They come in many different materials, including plastics and polymers as well as clay or fiber cement which have their own unique characteristics depending on what you want them to perform best with your needs at hand–this will help determine where each type can be most useful!

Manufacturers of plastic as well as polymer composite have been producing natural slate tiles that look just like the real thing for years.

Recycled rubber, plastic sometimes form the basis of these durable products which can be used in any room without looking too synthetic or man-made; perfect if you want your home’s design aesthetic to seem organic rather than manufactured!

The Pros of Synthetic Slate Roofs

  • In general, synthetic slate roofing manufacturers and installers claim that their products are less expensive to install and last far longer than natural slate and other roofing materials.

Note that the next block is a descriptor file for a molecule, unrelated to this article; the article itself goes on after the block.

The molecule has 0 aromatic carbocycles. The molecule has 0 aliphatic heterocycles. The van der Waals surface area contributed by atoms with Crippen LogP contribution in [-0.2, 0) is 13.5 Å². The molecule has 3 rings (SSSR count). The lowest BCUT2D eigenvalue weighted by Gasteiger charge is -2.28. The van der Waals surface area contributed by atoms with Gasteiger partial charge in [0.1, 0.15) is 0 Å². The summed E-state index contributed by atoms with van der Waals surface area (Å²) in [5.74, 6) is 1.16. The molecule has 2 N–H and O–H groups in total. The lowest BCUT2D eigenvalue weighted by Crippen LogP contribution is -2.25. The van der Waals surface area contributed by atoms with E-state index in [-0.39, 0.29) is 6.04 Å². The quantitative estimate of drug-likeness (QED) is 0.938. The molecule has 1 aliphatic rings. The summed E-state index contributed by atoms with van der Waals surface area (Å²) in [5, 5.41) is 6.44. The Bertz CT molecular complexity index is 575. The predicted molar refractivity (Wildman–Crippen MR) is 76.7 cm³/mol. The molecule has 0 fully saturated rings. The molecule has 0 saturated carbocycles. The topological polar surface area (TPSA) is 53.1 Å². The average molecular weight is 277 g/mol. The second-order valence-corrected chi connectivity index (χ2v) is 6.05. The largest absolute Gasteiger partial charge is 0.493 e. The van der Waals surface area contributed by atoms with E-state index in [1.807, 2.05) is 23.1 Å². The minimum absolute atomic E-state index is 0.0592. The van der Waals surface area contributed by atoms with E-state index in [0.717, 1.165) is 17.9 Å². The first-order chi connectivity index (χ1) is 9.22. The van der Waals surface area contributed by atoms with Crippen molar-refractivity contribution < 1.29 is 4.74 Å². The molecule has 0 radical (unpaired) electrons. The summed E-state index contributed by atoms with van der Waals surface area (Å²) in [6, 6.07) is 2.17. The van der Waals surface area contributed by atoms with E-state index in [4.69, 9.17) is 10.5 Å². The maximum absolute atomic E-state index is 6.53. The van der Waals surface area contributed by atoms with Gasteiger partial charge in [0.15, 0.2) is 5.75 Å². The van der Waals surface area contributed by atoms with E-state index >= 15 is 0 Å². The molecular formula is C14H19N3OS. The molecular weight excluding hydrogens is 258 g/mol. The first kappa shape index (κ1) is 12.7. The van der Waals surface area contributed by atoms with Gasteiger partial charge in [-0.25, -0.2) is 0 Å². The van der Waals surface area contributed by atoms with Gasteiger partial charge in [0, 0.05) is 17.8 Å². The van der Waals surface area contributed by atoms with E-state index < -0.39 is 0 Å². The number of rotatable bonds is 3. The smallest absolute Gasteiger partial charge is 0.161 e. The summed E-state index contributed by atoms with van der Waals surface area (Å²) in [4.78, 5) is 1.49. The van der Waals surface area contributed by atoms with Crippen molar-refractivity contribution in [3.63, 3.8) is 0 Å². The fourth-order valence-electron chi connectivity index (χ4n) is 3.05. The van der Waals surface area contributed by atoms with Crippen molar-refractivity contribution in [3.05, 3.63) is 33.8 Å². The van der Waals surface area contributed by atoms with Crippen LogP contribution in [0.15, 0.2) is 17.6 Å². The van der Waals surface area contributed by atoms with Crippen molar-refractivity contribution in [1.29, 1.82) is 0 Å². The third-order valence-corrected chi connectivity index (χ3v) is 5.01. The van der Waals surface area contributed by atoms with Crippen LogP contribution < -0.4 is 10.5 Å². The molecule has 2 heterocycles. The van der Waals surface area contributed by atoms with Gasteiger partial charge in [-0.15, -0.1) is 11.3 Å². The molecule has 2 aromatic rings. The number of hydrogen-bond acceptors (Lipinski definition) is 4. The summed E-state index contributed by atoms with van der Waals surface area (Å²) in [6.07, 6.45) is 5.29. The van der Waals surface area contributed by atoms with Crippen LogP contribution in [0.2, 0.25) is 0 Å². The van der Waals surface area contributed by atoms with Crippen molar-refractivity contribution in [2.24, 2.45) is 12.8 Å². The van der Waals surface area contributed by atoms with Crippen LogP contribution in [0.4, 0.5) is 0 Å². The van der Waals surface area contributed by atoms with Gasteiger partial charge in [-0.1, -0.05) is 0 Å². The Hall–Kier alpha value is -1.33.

• Synthetic roofs, on the other hand, are expected to last for many years.
  • When compared to slate, shingles are a breeze to install. They may be installed by roofers from any company since they do not need as much expertise as slates.

The Cons of Synthetic Slate Roofs

  • Synthetic slate, on the other hand, is not as desirable as genuine slate. Its durability and ease of installation make it appealing to manufacturers.
    • However, experts can actually spot easily if the slate is natural or synthetic.
  • Synthetic materials can curl, fracture, and decompose in severe climates.
    • The rubber material and plastic material are more flexible than asphalt shingles, which means they may curl and crack occasionally, allowing water to crawl into the attics of roof owners with synthetic roofing materials.
  • The roofing can discolor or fade over time.

Main Comparisons Between Slate Roof Vs Synthetic Slate Roof

Weight of Material

Unless you live in a region with particularly heavy snowfall, you probably won’t have to worry about the weight of your roofing materials.